Popular Science Monthly/Volume 62/April 1903/Mental and Moral Heredity in Royalty IX

1413619Popular Science Monthly Volume 62 April 1903 — Mental and Moral Heredity in Royalty IX1903Frederick Adams Woods




Regression to the Mean.

BY taking each country separately and analyzing it minutely, we have seen how almost perfect heredity appears to be as a cause of the mental and moral peculiarities wherever found. In order to ascertain if talent is properly related to genius in point of consanguinity, so that we have a progressive falling off in relationship to 9, 10 grades as we descend from the high ranks to the mediocrities, a count has been made of the number of geniuses (9, 10 grades) which each person possesses as a blood relation both in the first degree of consanguinity and in the second. By the first degree is meant the number of geniuses who are as closely related as father, mother, brother, sister, son or daughter.

The second degree includes also grandparents, uncles, aunts, grandchildren, nephews and nieces. If the proportionate relationship of geniuses to men and women of their own type is greater for the first degree of relationship than for the second, we shall see the principle of heredity satisfied, especially if the ratio is the same as found by other observers for physical traits.

The curves show that such is the case, and we have an almost perfect rise in eminent relationship as we ascend from mediocrity to the highest scale. This is true for both the males and females. The average of both sexes smoothes out the curve and gives an even more regular rise than is given by each sex separately. It is to be remembered that such facts mean a great deal since were the geniuses scattered over the entire number, without any law of distribution in regard to blood—as I claim they should be from the effect of environment on the intellectual side at least—there would be instead a reverse of the facts, or an actual falling off in percentage of eminent relations among the higher grades.

This can be made clear by considering any one instance. Take the case of Catherine II. of Russia. All her near relations receive one count for being related to her, yet she herself receives no count, since none of her near relations stand in a 9 or 10 grade. The same would be true of Frederick the Great were he the only one in his immediate family who belonged to 9 or 10 grade. As a matter of fact he counts 6 such relations.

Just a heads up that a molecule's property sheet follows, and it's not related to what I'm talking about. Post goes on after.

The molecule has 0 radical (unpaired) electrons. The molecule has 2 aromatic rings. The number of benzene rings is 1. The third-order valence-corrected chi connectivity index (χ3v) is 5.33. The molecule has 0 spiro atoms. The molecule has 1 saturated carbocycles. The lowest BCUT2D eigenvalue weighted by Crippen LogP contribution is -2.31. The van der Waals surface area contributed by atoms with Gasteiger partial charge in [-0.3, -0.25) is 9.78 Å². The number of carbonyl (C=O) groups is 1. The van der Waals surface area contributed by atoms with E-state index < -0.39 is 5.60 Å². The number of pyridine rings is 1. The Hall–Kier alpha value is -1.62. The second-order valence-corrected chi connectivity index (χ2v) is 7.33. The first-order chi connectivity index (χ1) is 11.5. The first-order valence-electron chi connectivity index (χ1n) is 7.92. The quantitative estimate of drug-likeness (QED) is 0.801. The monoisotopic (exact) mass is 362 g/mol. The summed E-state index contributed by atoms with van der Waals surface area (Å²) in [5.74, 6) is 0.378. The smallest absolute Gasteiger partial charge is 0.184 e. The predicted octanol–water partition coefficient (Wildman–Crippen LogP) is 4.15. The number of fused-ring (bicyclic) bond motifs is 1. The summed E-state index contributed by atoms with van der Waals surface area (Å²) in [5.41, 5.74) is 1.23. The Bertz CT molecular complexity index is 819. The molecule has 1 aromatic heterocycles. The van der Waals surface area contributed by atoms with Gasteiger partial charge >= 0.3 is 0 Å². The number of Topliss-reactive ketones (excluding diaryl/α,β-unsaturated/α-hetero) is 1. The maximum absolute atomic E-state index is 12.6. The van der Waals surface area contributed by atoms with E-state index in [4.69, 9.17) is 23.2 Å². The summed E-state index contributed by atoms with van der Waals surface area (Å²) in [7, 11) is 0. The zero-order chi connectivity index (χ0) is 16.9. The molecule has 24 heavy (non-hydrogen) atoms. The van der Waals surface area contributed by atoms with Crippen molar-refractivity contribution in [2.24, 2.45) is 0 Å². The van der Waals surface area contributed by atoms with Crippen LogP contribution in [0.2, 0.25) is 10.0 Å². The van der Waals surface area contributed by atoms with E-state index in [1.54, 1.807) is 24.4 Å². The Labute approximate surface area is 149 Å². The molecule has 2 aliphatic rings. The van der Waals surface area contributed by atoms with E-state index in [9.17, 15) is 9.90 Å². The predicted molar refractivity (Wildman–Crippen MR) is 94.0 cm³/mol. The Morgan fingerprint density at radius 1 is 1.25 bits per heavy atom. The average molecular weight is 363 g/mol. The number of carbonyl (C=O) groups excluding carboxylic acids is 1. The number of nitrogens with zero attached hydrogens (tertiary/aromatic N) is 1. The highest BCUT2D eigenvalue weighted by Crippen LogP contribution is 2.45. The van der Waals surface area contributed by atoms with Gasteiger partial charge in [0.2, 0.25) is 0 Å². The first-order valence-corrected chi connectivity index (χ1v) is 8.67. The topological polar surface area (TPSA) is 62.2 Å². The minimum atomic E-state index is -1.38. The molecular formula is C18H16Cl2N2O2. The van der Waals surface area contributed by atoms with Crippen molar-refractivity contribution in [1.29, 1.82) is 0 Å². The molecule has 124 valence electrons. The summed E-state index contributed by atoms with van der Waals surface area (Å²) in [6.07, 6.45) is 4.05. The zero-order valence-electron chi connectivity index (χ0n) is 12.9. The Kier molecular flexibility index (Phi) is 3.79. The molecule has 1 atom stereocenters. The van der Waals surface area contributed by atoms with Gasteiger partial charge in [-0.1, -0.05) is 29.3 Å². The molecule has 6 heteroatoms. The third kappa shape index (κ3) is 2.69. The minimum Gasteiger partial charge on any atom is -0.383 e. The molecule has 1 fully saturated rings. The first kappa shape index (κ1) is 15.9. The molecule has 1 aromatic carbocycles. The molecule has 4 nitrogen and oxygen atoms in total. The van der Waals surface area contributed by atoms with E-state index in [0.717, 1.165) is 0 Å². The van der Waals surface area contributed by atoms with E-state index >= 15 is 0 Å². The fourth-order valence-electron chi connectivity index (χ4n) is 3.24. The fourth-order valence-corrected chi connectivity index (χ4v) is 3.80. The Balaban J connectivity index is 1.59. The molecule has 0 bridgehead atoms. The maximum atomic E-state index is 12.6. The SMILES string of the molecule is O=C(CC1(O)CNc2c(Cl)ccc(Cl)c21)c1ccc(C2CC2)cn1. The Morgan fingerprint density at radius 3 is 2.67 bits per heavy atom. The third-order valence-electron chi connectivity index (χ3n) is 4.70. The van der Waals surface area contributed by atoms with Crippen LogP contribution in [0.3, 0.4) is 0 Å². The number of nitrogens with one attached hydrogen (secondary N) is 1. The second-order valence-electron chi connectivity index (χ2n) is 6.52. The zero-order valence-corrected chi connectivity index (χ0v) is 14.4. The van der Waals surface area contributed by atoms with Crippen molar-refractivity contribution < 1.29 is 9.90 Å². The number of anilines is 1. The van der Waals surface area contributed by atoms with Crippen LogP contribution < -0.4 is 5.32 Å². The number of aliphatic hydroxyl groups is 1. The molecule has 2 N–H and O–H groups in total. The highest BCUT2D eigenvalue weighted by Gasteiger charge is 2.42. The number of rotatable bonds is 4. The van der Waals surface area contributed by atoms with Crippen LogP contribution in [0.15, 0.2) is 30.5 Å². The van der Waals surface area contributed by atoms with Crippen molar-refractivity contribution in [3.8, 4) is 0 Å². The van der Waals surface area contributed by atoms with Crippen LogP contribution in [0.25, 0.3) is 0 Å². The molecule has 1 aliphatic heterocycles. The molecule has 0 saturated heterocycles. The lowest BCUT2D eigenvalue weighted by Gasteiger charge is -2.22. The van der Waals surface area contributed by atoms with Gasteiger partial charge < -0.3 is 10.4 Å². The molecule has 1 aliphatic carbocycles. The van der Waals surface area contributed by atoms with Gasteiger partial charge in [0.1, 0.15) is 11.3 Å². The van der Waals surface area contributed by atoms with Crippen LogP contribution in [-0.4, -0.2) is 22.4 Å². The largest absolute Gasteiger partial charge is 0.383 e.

The accompanying curves (Plate I.) show the percentage of eminent (or 9, 10) relations which each grade possesses. The lower lines show the considerable falling off for mediocrity when only the first degree of relationship is considered, but it will be seen that the falling off is relatively greater when we consider the eminent relations of mediocrities than when we regard the eminent relations of geniuses.

In the second degree of relationship the average of the 9, 10 have about 1.7 eminent relations while the mediocrities have about .6. In the first degree the average of the 9, 10 have about .85 eminent relations while the mediocrities have but about 2.. In other words, in

the second degree the geniuses have about 2.83 times as many relations in the genius grades as the mediocrities have, while in the first degree they have about 4.25 or the regression from the first to the second degree is .6659. This is strikingly close to Galton's first estimate for filial and fraternal regression given in 'Natural Inheritance,' p. 133, as 23.

With regard to the relationship between genius and insanity, it is to be observed that the line does not fall off as we go from the mediocre to the lowest grades. This would confirm the results obtained by Havelock Ellis in his study of British genius that there is a slight relationship between genius arid insanity, though nothing like as much as is claimed by Lombroso.

Grade 10 for intellect contains, as Plate I. shows, only fourteen persons. The names of the men are here given as a sample: also the eighteen who belong to grade 9. Probably few will question the right of the following to enter these elect grades, though some might place one or two a grade higher or lower. The number of relations in the 9 or 10 grades which each person possesses is placed on the left, the first figure being for the first and second degree, the second figure being the number in the first degree alone or the number of (9, 10) relations as close as father or son.